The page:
My Hyacinths are just pushing out the perfume, I have quite a few dotted around the front garden, they seem to have done really well this year.
Donutsmrs I swear I can smell that lovely pink hyacinth but then I have been taking pots of my mainly Delft blue ones out to the front garden where I have been working on my St. Patrick's Day display all morning. in case it is not such a glorious day tomorrow here are some photos. Happy St. Patrick's Day in advance from Marion, her garden and the thousands of insects who are enjoying my huge willow tree covered in pussy willow
catkins at the moment.
Such a beautiful start to the gardening week - sunny and warm. Production line will be in full flow this week . I have changed my bed, done all the washing vacuuming and dusting, cooked enough food to last the week, so feel free to spent all daylight hours in the garden which is great as it means nothing switched on in the house and lower energy bills means more money for plants, compost and plantfood. The flowerbeds are buzzing with bumblebees this morning and that bodes good for the broad beans in flower. The tulip heads are opening for the pollinators. The cowslips are flowering in the box hedge.
Hello Happy Marion, such a good way to start this week : the lovely photographs of you garden.
My tulips aren't in flower yet but the daffoldils, Muscari and Pulmonaria always give their best when the Snowdrops are going over.
The weather continues to be bright and sunny here in Herefordshire and your photo's inspire me to 'get on' with my gardening in anticipation of more to come.
Have a good gardening week
My tulips seem so much ahead of all my neighbours. I ordered them in July and planted in November though they arrived in September. Very big bulbs, definitely flowering size! I am busy planning my Mother's day display now.
Ah, so that's the answer. Noted in the diary. Off out again now to supervise the re-siting of flagstones (there is a limit to what my creaky knees will withstand!). Looks like being a pleasant evening.
I spoke too soon, grey cloud being blown in on a cold wind.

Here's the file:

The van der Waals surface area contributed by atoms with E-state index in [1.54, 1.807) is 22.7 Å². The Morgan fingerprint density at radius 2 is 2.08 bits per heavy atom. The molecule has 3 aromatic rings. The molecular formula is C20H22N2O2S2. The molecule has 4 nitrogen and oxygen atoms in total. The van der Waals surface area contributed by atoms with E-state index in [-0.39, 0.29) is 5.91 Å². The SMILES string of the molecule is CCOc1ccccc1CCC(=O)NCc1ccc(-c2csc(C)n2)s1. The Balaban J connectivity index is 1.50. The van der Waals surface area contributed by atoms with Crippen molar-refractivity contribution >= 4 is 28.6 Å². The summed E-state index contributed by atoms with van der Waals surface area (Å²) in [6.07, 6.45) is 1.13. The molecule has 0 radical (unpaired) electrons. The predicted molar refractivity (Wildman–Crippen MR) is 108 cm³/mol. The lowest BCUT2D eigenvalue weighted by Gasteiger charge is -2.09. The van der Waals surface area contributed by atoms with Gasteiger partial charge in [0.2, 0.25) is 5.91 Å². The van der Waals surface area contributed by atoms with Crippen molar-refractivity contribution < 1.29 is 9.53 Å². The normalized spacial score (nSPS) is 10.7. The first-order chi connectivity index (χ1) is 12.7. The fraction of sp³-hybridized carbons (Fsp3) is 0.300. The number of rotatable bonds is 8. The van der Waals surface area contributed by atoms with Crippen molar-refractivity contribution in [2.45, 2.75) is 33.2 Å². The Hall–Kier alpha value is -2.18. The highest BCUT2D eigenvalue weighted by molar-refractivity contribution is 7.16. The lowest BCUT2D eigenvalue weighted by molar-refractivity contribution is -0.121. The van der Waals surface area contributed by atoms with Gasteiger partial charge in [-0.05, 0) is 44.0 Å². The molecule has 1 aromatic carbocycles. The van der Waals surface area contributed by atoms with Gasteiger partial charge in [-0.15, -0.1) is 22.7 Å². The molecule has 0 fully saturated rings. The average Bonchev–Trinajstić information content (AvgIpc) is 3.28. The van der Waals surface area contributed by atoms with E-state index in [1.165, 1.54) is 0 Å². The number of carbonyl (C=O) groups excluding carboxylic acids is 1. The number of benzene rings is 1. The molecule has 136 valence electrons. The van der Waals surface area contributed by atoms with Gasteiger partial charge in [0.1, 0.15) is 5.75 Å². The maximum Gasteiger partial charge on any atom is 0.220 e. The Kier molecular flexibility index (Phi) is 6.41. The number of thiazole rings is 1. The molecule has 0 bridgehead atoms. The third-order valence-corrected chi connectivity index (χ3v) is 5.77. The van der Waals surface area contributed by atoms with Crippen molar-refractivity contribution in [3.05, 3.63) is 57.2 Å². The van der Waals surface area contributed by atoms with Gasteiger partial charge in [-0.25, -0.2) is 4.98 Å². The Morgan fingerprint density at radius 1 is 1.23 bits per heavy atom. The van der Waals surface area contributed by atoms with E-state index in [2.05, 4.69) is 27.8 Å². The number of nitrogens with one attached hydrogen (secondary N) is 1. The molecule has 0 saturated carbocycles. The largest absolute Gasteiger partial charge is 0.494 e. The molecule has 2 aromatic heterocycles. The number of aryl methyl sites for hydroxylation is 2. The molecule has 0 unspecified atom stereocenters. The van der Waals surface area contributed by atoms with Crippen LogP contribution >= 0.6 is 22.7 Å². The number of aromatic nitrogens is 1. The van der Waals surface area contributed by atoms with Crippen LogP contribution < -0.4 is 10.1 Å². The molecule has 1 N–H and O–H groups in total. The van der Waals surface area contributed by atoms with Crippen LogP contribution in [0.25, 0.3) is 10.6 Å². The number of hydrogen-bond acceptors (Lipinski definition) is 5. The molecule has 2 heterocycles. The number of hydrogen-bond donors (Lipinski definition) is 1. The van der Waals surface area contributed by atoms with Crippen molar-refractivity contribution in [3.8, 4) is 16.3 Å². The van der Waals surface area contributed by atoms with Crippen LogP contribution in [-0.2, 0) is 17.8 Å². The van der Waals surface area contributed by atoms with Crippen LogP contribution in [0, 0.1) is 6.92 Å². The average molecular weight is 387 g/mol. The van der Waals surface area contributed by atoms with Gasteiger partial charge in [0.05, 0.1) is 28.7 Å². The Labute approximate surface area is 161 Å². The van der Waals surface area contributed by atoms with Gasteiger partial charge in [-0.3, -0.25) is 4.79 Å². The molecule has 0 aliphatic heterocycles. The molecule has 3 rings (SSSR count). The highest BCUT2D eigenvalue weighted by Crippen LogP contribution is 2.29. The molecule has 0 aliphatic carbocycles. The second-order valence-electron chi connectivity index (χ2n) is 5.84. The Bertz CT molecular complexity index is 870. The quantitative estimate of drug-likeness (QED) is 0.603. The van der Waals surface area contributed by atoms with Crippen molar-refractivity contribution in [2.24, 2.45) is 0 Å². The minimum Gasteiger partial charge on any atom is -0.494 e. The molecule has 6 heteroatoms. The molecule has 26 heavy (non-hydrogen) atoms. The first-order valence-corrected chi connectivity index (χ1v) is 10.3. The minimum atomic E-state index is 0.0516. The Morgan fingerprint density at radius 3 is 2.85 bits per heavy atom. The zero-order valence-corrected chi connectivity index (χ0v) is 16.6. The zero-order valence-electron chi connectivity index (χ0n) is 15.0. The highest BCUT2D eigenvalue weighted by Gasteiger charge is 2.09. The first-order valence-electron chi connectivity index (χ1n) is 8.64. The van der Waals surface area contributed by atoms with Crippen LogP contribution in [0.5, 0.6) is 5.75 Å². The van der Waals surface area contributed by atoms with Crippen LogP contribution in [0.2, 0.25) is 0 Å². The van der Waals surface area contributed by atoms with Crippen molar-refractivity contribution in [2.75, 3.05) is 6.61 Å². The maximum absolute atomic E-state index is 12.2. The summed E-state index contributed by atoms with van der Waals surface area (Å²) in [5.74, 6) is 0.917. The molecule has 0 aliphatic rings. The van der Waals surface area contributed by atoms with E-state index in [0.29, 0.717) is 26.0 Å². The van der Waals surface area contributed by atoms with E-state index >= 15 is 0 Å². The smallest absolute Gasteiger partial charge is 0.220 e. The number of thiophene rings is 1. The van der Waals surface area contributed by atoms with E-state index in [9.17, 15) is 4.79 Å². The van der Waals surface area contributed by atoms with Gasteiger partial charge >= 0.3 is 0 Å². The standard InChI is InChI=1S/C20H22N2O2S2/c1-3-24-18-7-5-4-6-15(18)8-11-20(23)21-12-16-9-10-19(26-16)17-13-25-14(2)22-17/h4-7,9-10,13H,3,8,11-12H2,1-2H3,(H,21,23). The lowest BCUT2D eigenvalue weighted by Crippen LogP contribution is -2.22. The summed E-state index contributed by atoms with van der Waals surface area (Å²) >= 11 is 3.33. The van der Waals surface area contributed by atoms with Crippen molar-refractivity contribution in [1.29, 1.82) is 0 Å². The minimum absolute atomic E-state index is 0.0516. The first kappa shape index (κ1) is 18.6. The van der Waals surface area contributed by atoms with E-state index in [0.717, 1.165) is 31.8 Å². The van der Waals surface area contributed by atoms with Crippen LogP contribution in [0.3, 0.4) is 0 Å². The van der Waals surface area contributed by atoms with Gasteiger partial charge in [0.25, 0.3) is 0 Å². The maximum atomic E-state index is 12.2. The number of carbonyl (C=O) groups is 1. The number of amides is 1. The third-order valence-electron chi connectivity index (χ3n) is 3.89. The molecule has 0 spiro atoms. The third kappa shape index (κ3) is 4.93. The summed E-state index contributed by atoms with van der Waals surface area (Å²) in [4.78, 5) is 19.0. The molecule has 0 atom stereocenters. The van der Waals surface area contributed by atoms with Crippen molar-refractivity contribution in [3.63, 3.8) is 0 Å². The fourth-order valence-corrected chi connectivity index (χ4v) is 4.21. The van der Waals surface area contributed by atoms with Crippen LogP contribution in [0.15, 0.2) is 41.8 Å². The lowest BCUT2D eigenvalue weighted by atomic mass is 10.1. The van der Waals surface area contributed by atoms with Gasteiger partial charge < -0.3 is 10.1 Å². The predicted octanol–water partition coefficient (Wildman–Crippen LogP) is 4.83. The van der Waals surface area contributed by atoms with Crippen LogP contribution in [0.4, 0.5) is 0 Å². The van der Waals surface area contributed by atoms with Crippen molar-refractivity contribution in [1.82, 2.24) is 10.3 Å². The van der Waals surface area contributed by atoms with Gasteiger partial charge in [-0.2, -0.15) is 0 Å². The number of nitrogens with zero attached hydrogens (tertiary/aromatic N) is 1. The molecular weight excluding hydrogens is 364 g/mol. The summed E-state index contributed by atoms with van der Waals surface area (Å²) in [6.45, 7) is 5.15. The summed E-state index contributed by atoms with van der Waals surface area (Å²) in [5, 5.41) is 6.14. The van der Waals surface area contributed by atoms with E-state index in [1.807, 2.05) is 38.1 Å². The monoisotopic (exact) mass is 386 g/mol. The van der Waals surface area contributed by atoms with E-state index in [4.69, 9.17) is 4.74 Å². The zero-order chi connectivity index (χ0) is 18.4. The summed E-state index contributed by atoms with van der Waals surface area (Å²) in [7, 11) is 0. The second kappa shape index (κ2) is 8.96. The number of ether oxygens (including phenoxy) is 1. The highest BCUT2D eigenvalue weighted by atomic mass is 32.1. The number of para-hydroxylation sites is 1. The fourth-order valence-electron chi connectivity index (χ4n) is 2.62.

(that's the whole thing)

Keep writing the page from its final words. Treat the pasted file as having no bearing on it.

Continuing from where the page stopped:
The paved area looks good around the shed now.
So happy for you , It is good when a job you have done turns out satisfactory. A bit greyer here now before the light went but a fairly good day forecast for tomorrow.
Hello Marion, St. Patricks display looks lovely. Is the plant with the big red leaves on the bench on the right, next to wall a heucera? It's a stunner.
Marion, can you remember the name of your tulips? Think I have the same ones, also in flower:
Loving your St Patrick's Day display
That looks like "Ancilla", 4th Panda, a kaufmanianna tulip. My red ones are Batalinii Red Hunter and the yellow and red ones are "Stresa". Lots more to come as I planted some late to do a "Chelsea" and the earl ones were put in their pots in a sheltered spot in the garden after a spell of cold weather. Lisa, that heuchera is called "Southern Comfort" and looks a good whisky colour. The backs of its leaves are fiery red in winter. So glad you are enjoying my displays. Colour theme for Mother's Day is cream and pink.
My tulips are nowhere near out yet. Daffodils in full swing and wild cowslips coming out everywhere.
Love your bright red tulips, Marion.
I have cowslips establishing themselves under box hedging. My neighbour said I must see my willow tree from her garden so I took my camera round.and snapped it.
And my forsythia from her side of the fence.
Oh I do wish the Chancellor had done something about a living wage for gardeners. The minimum wage will not entice young people no matter how exciting the garden. I pricked out two lots of Mr. Fothergills tomato seedlings today and was disappointed in the one which is not on the market yet, such weak stems compared to the others that it was a very fiddly job. I doubt whether it will make it. Pink Charmer and Black Opal are good plants already. Colder weather forecast so I think i will be putting down plastic on some of my raised beds tomorrow to keep the heat in the soil. "Charlotte" potatoes to be planted outside soon. Keep looking out my windows at the show from the primulas and polyanthus. That is going to be a bog job dividing them in a month's time. Some of my alpines like the parahebe have succombed to the wet and died this winter so the drainage failed which is normally adequate.but Arenaria montana is still flowering profusely like it normally does.